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  1. #1
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    Default How to avoid shoulder overload (dumbbells)?

    I am hoping to get tips on how to assure I don't get shoulder pain. I don't have any serious problems, but I have several reasons to make an effort to avoid such problems.

    I have these specific questions, but general advice is of course also welcome:
    1. I do 2 sets of Lateral Raise per training day. Should I rather swap one for Front Raise, to get some variation on that set of muscles?
    2. It says in an article at menshealth.com headlined "Here's Why Your Shoulder Hurts So Damn Bad When You Lift" (I am not allowed to include links): "The rotator cuff and deltoid muscles are antagonists and should always be worked out in combination with each other" but I have no idea what combination of exercises that suits that statement. See list below of my exercise program. Seems I'm turning my arms in all sorts of directions, is that enough or should I add or alter some exercise?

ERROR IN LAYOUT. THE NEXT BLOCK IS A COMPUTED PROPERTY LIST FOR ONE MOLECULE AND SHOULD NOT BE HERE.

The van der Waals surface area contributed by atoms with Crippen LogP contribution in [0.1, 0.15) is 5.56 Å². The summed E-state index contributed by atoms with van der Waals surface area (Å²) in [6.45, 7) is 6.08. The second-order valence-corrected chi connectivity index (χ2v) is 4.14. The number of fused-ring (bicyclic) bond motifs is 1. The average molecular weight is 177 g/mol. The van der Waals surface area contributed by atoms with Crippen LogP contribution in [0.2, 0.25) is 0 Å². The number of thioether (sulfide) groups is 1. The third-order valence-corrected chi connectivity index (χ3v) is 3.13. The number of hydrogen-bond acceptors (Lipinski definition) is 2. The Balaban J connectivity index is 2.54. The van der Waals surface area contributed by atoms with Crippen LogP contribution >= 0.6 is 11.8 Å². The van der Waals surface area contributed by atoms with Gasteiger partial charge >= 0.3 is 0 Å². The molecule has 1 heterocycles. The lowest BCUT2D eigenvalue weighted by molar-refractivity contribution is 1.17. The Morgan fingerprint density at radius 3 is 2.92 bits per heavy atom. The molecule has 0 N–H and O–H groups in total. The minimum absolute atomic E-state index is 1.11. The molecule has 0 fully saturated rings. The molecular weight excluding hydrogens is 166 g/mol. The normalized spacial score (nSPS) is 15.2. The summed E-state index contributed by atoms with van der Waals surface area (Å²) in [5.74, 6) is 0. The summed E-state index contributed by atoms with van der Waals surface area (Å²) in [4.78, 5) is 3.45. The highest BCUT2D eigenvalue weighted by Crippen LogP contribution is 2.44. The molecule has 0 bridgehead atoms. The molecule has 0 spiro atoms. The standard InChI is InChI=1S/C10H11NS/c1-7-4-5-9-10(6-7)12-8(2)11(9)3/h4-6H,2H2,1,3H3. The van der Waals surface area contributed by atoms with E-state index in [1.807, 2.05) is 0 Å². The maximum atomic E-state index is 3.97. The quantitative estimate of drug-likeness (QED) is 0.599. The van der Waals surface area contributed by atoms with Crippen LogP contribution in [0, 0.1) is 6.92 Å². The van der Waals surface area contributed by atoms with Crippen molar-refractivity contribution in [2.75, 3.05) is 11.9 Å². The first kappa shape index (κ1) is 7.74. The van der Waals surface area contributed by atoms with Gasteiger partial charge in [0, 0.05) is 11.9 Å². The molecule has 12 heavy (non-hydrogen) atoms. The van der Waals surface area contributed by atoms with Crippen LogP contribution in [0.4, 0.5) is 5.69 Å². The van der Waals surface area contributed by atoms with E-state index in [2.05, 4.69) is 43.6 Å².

3. At the same link it says injuries most often occur when trying to get one more rep in than what one really can manage. Meanwhile I hear many saying that to grow muscles one must lift as heavy as one can and as many reps as one can. E g right now with the "row" exercise I am doing as many reps as I can, which is about 11 right now, hoping to do 12 within a few days. Is that a bad idea?


    I don't have as high goals as most people here probably, and I consider my training as a bit of an experiment to see how far I can come using just dumbbells at home and training only twice per week. This is my programme each training day (besides 4km jogging as warm-up and some exercises without weights too) in this order:
    • Flyes 14kg 2x8 reps
    • Curls 13kg 2x8 reps
    • Shrugs 24kg 2x8 reps
    • Row 16,5kg 2x11 reps
    • Lateral rise 7,5 kg 2x8 reps

    Plus that since yesterday I exchanged the 2x25 pushups I have been doing for years, for Triceps Extensions. For all my dumbbell exercises I do 2 sets of 8 reps when I reached a new weight level, then increase reps each training session until I reach 12 reps, then time to switch to next weight level, which means 1-2 months per weight level. I'm thinking curls, shrugs and triceps extensions should have no impact on shoulder if done properly?

    I am just over 50 years old and some 20 years ago I had a minor injury (overload) of one shoulder, the doc said I can do anything except don't get a job where I paint ceilings all day, so it's no big thing but I can get minor pain sometimes. I've trained different things over the years at amateurish level, including some weight lifting for several years, but ran into problems like Peritendinitis Calcarea, so that I got almost nowhere.